Why don’t people vote?


This chart represents other countries compared to us in terms of voter turnout. Chart founded and created by: Pew Research Center

When it comes to voting in any presidential election, turnout is a lot lower than expected even though millions of people are highly vocal about their opinions. 

One of the most pressing questions in a detrimental time like now is this: Why don’t people vote? To answer that in short, not everyone can vote and the separate voter registration process by the state makes it difficult to be able to just register for voting

According to Pew Research, “only 55.7% of Americans voted in the last election.” Pew Research compared this number to the turnout in Belgium being 87.2%

Of the millions of people in our country who don’t vote are the people who cannot. Felons, unaffiliated party members, people with no ID, and people from US territories all can’t vote.

Unaffiliated party members are completely independent. This means that these people do not affiliate themselves with a political party. 

 When it comes to elections, there’s a limit to a democratic or republican candidate. Based on what Sanders Institute has mentioned, the last time a 3rd party candidate won any state’s electoral college vote for president was back in 1968.

Also, unaffiliated party members can be barred from voting in the primaries which can deter them from voting in the presidential election. In the last primary election, Open Primaries spoke about how thirteen states as well as D.C. closed their primary election. The NCSL touch based on this by saying “a voter seeking to vote… must first be a registered party member.”

The NCSL also explains that not all states are this strict. This was proven by the Open Primaries’ chart showing that sixteen states are open to all voters and twenty-one have mixed primary votes.

This chart represents the legibility of unaffiliated party members in America. Chart founded and created by: Open Primaries


Included In the batch of people who cannot vote are felons. According to the Sentencing Project, “6.1 million people can’t vote due to felony disenfranchisement.” Sanders Institute created a chart highlighting that only two states allow felons to vote without restrictions, thirteen states have felons lose rights while incarcerated, twenty-six states are until the sentence is complete, six states can’t without governor discretion, and three states are either until the governor discretion or until completion of sentencing (depending on the district).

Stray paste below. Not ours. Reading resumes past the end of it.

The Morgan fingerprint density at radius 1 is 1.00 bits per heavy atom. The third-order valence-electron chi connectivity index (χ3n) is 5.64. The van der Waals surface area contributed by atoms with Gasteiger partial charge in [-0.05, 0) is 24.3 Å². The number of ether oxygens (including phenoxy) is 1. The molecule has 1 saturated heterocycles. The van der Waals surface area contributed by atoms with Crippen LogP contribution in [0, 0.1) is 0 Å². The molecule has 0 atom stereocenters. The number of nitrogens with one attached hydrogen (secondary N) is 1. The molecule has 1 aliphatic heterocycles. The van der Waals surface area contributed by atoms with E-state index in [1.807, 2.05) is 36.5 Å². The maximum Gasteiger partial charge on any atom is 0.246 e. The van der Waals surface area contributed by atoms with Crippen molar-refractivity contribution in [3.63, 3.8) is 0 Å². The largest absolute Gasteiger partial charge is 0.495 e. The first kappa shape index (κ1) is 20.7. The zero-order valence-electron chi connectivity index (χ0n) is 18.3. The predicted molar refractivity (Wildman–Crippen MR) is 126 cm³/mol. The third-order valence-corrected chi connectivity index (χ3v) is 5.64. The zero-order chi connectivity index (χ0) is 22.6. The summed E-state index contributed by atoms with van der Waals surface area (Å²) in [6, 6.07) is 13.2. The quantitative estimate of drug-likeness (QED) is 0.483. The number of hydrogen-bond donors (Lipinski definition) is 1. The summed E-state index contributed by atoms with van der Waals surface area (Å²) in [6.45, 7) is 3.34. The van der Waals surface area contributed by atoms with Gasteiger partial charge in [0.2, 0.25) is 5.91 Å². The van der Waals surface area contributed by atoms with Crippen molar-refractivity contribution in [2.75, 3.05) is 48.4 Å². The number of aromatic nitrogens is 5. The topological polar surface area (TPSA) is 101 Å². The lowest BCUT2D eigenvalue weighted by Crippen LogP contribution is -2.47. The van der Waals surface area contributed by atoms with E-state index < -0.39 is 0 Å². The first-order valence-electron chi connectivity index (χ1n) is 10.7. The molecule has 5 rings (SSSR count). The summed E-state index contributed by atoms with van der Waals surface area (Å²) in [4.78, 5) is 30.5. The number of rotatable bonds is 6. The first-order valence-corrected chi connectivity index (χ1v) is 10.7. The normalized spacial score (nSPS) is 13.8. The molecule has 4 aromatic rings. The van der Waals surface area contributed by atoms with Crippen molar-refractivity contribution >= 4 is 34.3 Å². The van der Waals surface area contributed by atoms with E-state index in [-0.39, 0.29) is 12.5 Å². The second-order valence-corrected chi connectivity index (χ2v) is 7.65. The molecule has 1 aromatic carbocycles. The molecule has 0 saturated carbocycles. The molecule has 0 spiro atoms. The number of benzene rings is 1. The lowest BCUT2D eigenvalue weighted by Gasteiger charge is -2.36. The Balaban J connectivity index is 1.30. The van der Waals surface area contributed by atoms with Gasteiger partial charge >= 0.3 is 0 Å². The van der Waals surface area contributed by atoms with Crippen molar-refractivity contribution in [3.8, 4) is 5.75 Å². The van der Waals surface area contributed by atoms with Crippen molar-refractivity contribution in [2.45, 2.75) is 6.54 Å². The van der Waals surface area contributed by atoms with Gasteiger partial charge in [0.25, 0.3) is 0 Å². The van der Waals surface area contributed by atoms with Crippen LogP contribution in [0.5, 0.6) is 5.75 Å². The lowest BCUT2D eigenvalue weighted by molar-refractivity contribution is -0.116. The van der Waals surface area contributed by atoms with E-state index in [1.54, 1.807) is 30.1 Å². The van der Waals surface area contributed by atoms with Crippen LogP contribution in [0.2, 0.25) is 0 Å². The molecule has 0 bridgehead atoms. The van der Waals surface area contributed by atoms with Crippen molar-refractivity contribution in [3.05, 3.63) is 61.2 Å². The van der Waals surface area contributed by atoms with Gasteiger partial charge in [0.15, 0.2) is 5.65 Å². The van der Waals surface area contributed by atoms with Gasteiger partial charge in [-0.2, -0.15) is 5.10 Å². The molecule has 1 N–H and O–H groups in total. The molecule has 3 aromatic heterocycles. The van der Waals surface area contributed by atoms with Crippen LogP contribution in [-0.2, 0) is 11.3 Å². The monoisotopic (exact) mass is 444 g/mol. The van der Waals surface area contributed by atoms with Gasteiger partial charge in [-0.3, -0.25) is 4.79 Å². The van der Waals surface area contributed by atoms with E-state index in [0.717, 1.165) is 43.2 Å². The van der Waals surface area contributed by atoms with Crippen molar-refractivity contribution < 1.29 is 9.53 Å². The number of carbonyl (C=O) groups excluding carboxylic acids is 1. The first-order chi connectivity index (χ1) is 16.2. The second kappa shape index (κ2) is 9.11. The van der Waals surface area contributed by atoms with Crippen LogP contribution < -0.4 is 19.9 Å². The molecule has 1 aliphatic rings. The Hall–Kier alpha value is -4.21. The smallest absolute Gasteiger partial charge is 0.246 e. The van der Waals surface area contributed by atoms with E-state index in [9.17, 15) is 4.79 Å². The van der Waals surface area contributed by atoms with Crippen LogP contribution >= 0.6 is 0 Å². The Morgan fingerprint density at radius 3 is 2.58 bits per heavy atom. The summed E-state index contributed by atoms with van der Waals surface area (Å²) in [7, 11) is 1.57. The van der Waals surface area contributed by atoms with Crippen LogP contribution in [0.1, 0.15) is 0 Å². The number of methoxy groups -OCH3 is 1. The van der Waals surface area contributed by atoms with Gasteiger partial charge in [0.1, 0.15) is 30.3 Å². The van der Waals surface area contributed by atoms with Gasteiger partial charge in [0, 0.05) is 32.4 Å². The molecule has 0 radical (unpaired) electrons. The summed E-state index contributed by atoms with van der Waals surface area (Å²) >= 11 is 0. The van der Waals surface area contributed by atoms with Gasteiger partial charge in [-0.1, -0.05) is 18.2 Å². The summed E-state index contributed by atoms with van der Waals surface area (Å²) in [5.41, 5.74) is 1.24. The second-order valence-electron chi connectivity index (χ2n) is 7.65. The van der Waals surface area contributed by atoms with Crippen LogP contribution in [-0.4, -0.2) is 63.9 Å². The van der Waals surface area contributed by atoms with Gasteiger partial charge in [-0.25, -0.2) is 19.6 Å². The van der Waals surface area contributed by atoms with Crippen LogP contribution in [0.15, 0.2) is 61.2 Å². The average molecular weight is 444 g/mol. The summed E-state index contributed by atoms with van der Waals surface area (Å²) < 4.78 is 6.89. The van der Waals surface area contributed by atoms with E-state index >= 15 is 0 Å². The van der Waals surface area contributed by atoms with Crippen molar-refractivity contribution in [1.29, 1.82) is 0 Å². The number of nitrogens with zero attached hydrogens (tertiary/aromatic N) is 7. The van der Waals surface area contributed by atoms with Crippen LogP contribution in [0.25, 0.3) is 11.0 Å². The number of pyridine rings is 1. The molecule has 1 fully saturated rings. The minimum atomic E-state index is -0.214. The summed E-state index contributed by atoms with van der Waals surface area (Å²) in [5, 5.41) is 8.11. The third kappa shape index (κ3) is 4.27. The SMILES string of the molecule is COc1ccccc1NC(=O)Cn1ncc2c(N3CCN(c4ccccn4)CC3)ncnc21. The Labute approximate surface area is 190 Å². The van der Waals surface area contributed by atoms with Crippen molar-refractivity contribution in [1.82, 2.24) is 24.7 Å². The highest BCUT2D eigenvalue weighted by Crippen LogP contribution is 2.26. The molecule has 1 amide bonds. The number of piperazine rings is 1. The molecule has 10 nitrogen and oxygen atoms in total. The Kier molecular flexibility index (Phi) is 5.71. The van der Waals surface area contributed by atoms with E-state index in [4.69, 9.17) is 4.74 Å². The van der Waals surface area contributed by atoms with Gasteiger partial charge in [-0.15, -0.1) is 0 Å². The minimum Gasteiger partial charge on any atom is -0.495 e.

This chart represents the demographic view of felon eligibilities in regards to voting. Chart founded and created by: The Sanders Institute

In the final group of people who can’t vote are people without a legal ID and citizens from US territories, not states. The Washington Post released statistics that showed that over 4.4 million citizens who reside in Puerto Rico, District of Columbia, Virgin Islands, American Samoa, Guam, and North Mariana Islands can’t vote. This is due to the fact that they don’t have any representation in the electoral college (except for DC who holds three electoral votes).

As for people without ID, the ACLU says that more than twenty-one million people do not have a government-issued photo ID. Based on the three hundred thirty million people that make up the population of the USA, that’s around 6% of the population.

Another major reason for people not voting is due to the separate registration process in general. While at age 18, every American male is sent a letter telling him he could be called for military drafting, this is not the case for voting. 

There are many different voter registration deadlines in every state which can be incredibly confusing. For example, the Sanders Institute released information about Maryland’s registration process. 

Maryland residents must register to vote in person, online, or by mail twenty-one days before the election. However, if they choose to vote in the early voting period, that person can then register in person only thirteen to fifteen days before the election. Also, not all states have voter registration online which can make the process even more confusing and complex. 

 The most important thing to know and understand from this is to ensure your voting spot by registering to vote in the upcoming election.

For more information about voter registration, see: https://www.pavoterservices.pa.gov/Pages/VoterRegistrationApplication.aspx